Google’s White House Contacts During FTC Case Spark ReviewDavid McLaughlin
The chairman of a U.S. Senate antitrust panel will look into Google Inc.’s communications with the White House ahead of a decision by the Federal Trade Commission to close an investigation into the company’s search practices in 2013 without an enforcement action.
Senator Mike Lee, a Utah Republican who leads the Judiciary Committee’s antitrust panel, also wants information about how a confidential FTC report on Google’s practices was released by the agency, Emily Long, a spokeswoman for the senator, said in an e-mail on Monday.
“We are not likely at this time to re-examine the underlying merits of the investigation, which was closed,” Long said. “Our interest is in oversight.”
Lee’s review was prompted by the FTC’s release of a portion of a confidential report on Google by the agency’s staff that determined the company “unlawfully maintained its monopoly” over Internet searches and that its conduct had harmed consumers.
The Wall Street Journal reported on the document earlier this month and on meetings at the time between White House officials and Google representatives. Bloomberg News also obtained a copy of the document, which included only the even-numbered pages.
Lee plans to look into how the report was disclosed in response to a public-records request, said a person familiar with the matter who spoke on condition of anonymity. He’s also interested in whether the report provides a complete picture of the reasons the investigation was closed and whether the FTC should do more to explain the reasons for its action, the person said.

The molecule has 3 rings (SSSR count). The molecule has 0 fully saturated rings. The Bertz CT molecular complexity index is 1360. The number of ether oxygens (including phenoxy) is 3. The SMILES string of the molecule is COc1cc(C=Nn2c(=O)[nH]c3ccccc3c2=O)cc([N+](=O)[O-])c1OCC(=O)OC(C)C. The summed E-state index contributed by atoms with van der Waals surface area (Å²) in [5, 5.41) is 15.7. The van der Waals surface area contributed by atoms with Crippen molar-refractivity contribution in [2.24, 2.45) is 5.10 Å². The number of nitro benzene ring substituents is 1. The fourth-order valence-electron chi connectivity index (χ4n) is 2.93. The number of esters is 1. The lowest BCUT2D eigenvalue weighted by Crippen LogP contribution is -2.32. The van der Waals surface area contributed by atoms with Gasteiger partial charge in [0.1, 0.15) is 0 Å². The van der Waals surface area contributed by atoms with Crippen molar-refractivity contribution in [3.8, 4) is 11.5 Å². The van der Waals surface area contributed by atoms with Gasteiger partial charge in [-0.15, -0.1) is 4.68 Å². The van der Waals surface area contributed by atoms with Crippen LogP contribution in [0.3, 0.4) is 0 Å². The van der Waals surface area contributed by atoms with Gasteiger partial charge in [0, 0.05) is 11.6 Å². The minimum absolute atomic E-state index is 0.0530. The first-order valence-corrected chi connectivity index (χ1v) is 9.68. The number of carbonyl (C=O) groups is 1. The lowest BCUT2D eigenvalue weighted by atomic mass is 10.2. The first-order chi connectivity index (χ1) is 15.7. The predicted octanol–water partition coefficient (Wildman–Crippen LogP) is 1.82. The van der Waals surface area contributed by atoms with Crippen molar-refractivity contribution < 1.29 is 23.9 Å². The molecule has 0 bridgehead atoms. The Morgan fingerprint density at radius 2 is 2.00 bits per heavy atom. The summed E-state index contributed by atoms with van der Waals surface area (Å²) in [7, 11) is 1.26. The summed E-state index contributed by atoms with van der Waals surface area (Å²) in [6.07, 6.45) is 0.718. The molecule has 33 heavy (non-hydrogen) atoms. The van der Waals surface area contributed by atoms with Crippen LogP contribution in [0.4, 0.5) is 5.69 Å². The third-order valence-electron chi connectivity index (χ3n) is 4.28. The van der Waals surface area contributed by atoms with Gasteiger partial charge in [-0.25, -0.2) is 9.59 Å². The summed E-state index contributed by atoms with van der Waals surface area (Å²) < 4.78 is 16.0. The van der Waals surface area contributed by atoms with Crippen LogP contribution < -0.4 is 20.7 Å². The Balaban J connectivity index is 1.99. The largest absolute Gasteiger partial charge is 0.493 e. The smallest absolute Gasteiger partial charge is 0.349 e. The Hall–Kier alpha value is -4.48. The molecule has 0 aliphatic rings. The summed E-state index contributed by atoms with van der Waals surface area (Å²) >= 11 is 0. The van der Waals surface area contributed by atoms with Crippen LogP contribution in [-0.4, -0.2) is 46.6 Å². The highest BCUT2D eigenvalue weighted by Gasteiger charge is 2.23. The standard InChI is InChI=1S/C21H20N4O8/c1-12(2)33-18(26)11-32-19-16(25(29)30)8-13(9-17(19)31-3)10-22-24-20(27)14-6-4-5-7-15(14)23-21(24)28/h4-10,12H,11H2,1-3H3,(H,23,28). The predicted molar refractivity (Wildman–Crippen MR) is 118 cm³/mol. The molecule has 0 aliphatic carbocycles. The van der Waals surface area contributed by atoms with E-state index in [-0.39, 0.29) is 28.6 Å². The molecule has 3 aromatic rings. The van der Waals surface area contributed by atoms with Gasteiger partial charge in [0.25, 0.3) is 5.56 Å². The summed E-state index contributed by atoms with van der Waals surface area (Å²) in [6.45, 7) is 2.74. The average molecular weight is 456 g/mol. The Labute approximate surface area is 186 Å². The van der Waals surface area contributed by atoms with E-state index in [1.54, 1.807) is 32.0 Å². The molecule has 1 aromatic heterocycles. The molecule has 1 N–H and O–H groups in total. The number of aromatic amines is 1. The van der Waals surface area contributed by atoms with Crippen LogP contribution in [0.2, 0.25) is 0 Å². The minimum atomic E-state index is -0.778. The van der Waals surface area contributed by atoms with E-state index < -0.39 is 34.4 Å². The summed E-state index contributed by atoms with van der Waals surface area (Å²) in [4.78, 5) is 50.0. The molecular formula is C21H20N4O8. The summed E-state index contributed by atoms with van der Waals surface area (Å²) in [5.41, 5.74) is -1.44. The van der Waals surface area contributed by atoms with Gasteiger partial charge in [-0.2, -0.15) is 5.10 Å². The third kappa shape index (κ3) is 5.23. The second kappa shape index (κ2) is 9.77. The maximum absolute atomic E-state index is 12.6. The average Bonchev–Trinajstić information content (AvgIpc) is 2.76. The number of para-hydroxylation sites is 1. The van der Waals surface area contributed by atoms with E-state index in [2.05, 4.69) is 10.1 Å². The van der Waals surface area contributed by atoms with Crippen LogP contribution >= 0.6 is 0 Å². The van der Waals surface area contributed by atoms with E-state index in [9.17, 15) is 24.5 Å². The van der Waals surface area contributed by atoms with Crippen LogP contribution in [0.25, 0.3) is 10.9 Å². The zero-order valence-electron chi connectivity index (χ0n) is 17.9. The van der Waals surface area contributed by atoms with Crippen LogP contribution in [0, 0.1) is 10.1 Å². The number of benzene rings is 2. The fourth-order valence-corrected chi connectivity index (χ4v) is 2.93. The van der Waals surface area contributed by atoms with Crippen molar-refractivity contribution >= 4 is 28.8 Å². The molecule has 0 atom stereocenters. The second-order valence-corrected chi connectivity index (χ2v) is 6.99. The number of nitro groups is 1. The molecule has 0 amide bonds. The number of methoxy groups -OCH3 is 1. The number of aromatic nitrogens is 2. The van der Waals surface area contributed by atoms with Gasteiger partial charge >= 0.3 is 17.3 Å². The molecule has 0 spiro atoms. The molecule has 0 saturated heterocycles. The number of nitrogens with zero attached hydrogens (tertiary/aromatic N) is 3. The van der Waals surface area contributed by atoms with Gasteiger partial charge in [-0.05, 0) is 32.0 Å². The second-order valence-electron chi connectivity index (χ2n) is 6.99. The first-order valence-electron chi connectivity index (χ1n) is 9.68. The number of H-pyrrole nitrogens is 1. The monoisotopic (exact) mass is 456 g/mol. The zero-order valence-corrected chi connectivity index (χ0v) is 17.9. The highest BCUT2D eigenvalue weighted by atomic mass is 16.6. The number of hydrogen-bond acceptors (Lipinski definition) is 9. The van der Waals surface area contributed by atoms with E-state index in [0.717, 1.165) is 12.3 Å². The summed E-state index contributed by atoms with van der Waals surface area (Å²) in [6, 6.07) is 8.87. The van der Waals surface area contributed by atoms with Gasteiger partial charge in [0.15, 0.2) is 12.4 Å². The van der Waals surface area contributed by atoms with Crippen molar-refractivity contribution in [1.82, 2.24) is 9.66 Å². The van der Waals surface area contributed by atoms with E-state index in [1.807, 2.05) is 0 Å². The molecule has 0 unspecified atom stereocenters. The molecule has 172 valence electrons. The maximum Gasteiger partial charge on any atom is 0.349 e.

The senator, who also seeks information about the FTC’s communications with the White House, doesn’t plan to ask the agency to reopen the investigation absent any new evidence, according to the person. A hearing isn’t planned at this point.
“We look forward to discussing these matters with Senator Lee’s office,” said Justin Cole, an FTC spokesman.
White House spokeswoman Jen Friedman said administration officials regularly meet with business executives about a “range of issues.”
“The FTC is an independent agency and we respect their independent decision-making,” she said in a statement. “Our staff is cognizant that it is inappropriate to discuss issues relating to regulatory enforcement.”
Separately, a federal judge in Mississippi said in a March 27 decision that Google is likely to prevail in a lawsuit against the state’s attorney general, Jim Hood, over third-party content on its search engine and YouTube site. Google is seeking a court order that Hood, who has subpoenaed the company, is prohibited under federal law, including the First Amendment, from bringing civil or criminal charges against Google.
Google agreed in January 2013 to change some of its business practices following a 20-month antitrust investigation by the FTC into whether the Mountain View, California-based company skewed search results to favor its own services. Jon Leibowitz, the FTC chairman who led the probe, defended the decision to close the matter, saying the agency conducted a thorough investigation. The commission voted 5-0 to close the investigation into Google’s search practices.
Last week, three FTC commissioners -- Chairwoman Edith Ramirez, Julie Brill, and Maureen Ohlhausen -- said in a statement that their decision was “in accord” with recommendations by the agency’s staff. They also said they “regret the inadvertent disclosure of confidential documents and information.”
Google spokeswoman Niki Christoff declined to comment on Lee’s inquiry.